General Purpose IO
Leave open
Input only
Output only, push-pull
I/O
OD
Input and output
Open drain output
P
Ground or power
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Schematic
Figure 1-1. Typical Circuit
Pin 33, which is the pad on the underside of the
device, should be connected to Vss.
Optional 1.2 W
resistor to reduce
AVdd noise
Regulated
VDD
1 µF
100 nF
31
GPIO_11
32
R3
33
VSS
21
5
VSS
VSS
18
KEY 4/GPIO
15
Key_4
/ GPIO_15
GPIO_9
GPIO_9
KEY 5/GPIO
14
Key_5
/ GPIO_14
GPIO_10
GPIO_10
KEY 6/GPIO
13
Key_6
/ GPIO_12
GPIO_11
GPIO_11
SPI_SCK
GPIO_10
GPIO_8
GPIO_8
SPI_MISO
20
KEY 3
VDD
17
GPIO_9
GPIO_7
GPIO_7
R4 R5
SPI_SCK
11
KEY 2
SPI_MOSI
GPIO_8
QT1085
GPIO_6
GPIO_6
16
10
KEY 1
SPI_MISO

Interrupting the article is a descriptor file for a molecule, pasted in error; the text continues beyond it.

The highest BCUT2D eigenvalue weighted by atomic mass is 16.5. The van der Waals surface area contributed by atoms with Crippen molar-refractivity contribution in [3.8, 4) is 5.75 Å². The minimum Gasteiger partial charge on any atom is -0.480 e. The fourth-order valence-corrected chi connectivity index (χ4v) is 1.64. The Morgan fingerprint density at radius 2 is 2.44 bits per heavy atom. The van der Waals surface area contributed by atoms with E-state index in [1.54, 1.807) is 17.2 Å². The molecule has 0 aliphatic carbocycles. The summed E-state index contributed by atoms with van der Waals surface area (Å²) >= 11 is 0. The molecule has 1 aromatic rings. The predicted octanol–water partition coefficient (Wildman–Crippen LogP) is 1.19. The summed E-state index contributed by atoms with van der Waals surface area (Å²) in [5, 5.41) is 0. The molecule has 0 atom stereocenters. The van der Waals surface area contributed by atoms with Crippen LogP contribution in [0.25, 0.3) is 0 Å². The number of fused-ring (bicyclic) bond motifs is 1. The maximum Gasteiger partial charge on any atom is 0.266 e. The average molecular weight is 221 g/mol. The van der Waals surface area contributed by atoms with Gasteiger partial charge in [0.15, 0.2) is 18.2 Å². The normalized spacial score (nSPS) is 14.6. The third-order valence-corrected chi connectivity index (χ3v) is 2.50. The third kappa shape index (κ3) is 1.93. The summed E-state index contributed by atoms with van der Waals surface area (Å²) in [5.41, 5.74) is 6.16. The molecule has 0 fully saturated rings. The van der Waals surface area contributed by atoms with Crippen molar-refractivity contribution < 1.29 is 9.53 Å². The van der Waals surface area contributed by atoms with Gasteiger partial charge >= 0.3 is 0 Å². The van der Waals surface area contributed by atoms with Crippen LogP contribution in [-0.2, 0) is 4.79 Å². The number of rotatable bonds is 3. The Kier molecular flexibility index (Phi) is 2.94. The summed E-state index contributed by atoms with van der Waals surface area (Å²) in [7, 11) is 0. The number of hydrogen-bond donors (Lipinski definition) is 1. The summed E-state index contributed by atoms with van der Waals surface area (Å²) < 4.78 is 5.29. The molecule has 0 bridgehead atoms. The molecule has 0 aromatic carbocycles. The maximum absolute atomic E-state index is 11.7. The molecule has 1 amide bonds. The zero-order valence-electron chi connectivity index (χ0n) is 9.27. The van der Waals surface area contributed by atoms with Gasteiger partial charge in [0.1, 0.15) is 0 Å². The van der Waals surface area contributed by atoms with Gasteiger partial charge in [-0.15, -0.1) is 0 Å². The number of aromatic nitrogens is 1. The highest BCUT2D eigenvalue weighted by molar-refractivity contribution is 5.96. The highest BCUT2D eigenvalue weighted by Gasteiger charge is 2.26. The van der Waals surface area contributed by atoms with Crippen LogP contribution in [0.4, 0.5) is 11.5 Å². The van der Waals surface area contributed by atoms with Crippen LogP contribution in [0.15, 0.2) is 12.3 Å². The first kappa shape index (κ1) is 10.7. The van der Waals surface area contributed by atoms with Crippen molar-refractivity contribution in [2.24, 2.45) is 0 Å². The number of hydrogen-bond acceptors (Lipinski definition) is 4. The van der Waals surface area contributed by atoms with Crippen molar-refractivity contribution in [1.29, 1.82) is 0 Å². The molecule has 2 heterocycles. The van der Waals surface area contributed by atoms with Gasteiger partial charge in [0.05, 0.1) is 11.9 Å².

GPIO_7
GPIO_5
GPIO_5
SPI_SS
9
KEY 0
15
GPIO_6
GPIO_4
GPIO_4
SPI_MOSI
GPIO_5
8
HAPTIC PWM
14
7
12
13
HAPTIC EN
HAPTIC PWM
GPIO_3
GPIO_3
29
GPIO_4
GPIO_2
GPIO_2
SPI_SS
6
RESET
GPIO_3
HAPTIC_EN
GPIO_1
GPIO_1
30
GPIO_2
3
GPIO_0
GPIO_0
RESET
2
AVDD
4
GPIO_1
VDD
1
CHANGE
GPIO_0
For haptics information refer
to the Application Note
QTAN0085, Haptics Design
Guide
VSS
VSS
CHANGE
1.3
KEY 7/GPIO 12
Key_7 / GPIO_12
23
24
Rs0
K0
Rs1
K1
25
Rs2
26
Rs3
27
Rs4
28
Rs5
19
Rs6
22
Rs7
K2
K3
K4
K5
K6
K7
Check the following sections for component values:

Section 3.2 on page 8: Series resistors (Rs0 – Rs7)

Section 3.3 on page 8: Power Supply
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2.
Overview
2.1
Introduction
The AT42QT1085 (QT1085) is an easy to use QTouchADC mode sensor IC based on Atmel principles for robust
operation and ease of design. It is intended for any touch-key application.
There are four dedicated channels configured as keys (Key 0 – Key 3). There are 12 dedicated GPIO channels
(GPIO_0 – GPIO_11).
Another four channels can be configured as keys or GPIO channels (Key 4 – Key 7 or GPIO 12 – GPIO 15).
The QT1085 is capable of detecting proximity or touch on the channels configured as keys.